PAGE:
In this blog Lee Campbell, of Cancer Research Wales, writes about delays to treatment. You can read the original article on their website, here.
An international collaborative study which compared the time it takes before bowel cancer patients are diagnosed and treated has revealed that patients in Wales face longer delays than their counterparts in other countries with similar healthcare systems.
The Welsh arm of the International Cancer Benchmarking Project (ICBP4), funded by Cancer Research Wales, showed that bowel cancer patients in Wales waited on average 168 days before they received either surgery, chemotherapy or radiotherapy, after first noticing symptoms.
This compared to only 105 days for patients in Norway, 83 days in parts of Australia, and 76 days in Denmark, the latter being the best performing country in the study. All nine countries in the study fared better than Wales, including other parts of the UK – with Scotland taking 52 days less to diagnose and treat bowel cancer.
Worryingly, the study found that around 10% of Welsh bowel cancer patients had to wait over a year before they started treatment. Annually, this equates to over 200 patients having to face these unacceptable delays.
The uniqueness of this study, which used a combination of patient questionnaires and medical records from both primary and secondary care, enabled the researchers to explore the routes to diagnosis and pinpoint exactly where in the patient pathway these delays occurred. One key finding was that bowel cancer patients in Wales took the longest to act on symptoms and visit their GP, which significantly influenced the overall delays.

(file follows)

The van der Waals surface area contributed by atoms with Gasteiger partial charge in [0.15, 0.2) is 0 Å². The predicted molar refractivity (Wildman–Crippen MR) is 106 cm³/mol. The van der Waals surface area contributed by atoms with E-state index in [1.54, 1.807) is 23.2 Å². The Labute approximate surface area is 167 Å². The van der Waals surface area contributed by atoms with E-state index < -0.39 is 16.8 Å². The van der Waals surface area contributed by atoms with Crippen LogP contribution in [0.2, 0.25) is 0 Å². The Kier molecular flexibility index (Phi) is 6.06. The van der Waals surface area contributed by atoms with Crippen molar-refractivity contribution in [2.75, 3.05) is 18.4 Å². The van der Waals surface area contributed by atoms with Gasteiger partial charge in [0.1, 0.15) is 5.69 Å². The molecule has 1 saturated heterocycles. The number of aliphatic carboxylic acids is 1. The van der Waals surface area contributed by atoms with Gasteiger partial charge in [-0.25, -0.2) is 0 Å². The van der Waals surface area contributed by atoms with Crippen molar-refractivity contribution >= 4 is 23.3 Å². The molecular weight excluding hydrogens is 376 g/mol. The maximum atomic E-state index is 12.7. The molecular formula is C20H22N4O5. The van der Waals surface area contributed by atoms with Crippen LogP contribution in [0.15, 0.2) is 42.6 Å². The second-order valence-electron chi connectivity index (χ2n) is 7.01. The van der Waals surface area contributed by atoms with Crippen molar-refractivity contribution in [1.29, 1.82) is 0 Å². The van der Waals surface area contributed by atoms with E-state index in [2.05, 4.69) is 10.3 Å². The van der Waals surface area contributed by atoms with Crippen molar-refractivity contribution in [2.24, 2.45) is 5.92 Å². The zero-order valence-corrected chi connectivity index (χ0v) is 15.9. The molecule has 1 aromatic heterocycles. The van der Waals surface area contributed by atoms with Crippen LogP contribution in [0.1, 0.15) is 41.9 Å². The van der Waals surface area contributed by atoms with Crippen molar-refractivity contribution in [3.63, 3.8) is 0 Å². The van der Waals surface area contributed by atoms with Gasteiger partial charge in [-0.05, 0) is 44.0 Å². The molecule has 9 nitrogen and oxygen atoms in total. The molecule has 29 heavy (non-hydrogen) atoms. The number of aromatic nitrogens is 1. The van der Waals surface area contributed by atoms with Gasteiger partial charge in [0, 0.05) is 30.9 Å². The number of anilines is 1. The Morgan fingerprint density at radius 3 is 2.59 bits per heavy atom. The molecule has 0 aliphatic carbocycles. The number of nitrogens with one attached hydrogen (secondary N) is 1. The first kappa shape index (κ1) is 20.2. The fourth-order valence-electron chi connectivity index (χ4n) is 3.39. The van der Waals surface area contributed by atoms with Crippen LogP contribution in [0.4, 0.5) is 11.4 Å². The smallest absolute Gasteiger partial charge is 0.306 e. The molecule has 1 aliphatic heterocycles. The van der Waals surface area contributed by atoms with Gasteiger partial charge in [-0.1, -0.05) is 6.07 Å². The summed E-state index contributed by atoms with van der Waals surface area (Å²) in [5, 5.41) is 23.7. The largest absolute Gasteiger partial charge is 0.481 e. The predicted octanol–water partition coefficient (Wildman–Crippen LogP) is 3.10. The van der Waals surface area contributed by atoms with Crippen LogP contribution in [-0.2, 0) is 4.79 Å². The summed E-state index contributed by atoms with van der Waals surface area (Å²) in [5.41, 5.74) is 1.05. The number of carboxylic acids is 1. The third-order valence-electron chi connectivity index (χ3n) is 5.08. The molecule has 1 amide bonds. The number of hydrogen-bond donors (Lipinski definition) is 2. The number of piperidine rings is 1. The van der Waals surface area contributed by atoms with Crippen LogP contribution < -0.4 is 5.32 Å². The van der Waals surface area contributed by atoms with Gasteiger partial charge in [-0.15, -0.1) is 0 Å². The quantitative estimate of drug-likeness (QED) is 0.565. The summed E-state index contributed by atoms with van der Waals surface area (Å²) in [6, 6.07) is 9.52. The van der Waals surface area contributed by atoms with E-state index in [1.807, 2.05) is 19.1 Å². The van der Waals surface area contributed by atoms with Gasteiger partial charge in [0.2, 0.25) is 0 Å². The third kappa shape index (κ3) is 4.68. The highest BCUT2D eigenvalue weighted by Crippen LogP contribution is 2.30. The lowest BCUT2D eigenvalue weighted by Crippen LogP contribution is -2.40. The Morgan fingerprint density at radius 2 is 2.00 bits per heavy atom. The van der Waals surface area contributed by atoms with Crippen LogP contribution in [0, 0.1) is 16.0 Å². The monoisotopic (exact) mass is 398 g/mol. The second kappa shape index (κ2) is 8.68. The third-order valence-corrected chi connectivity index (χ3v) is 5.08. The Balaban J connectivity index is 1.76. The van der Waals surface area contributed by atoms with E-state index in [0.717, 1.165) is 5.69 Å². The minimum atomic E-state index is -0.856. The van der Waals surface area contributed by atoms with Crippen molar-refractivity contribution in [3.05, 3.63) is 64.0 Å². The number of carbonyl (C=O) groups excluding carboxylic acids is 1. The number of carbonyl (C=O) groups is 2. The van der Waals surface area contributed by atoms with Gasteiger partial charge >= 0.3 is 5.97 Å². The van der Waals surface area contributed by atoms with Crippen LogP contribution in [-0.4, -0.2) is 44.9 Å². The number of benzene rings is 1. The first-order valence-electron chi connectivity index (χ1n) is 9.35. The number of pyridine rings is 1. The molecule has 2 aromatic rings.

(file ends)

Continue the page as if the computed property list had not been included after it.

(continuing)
The most common symptoms reported by Welsh bowel cancer patients was the presence of blood in stools, changes in bowel habits, closely followed by abdominal pain, weight loss and fatigue. Interestingly, the duration take n for GPs to refer patients for secondary care investigations such as colonoscopy after patients had sought help, was comparable to other countries.
Other significant delays were also observed in the secondary care setting, notably in the time taken to investigate for bowel cancer following GP referral, and to the start of treatment following confirmation of the disease. Diagnostic procedures in Wales took on average 52 days to complete, roughly three weeks longer than it took in Denmark and Victoria in Australia (a total of only 21 and 22 days respectively). Similar waits were also seen before the commencement of treatment after diagnosis.
The delays in secondary care almost certainly reflect the strains and pressures placed on existing diagnostic services in Wales when the study was undertaken. It has long been suspected that the limited resources currently available and an insufficient number of trained specialists for endoscopy and pathology – two vital components of the diagnostic process for bowel cancer – at a time of increased demand for these services, all adversely affect prompt cancer diagnosis. This current research provides the critical evidence to support these suspicions.